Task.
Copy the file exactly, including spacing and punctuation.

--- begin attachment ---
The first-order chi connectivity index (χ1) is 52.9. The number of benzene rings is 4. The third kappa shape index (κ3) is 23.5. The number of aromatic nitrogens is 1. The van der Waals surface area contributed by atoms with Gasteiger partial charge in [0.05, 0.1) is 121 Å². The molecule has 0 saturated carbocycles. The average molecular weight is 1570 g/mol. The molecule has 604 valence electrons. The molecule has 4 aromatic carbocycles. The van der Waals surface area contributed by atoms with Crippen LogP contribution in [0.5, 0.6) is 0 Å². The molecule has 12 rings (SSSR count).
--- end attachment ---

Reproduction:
The first-order chi connectivity index (χ1) is 52.9. The number of benzene rings is 4. The third kappa shape index (κ3) is 23.5. The number of aromatic nitrogens is 1. The van der Waals surface area contributed by atoms with Gasteiger partial charge in [0.05, 0.1) is 121 Å². The molecule has 0 saturated carbocycles. The average molecular weight is 1570 g/mol. The molecule has 604 valence electrons. The molecule has 4 aromatic carbocycles. The van der Waals surface area contributed by atoms with Crippen LogP contribution in [0.5, 0.6) is 0 Å². The molecule has 12 rings (SSSR count).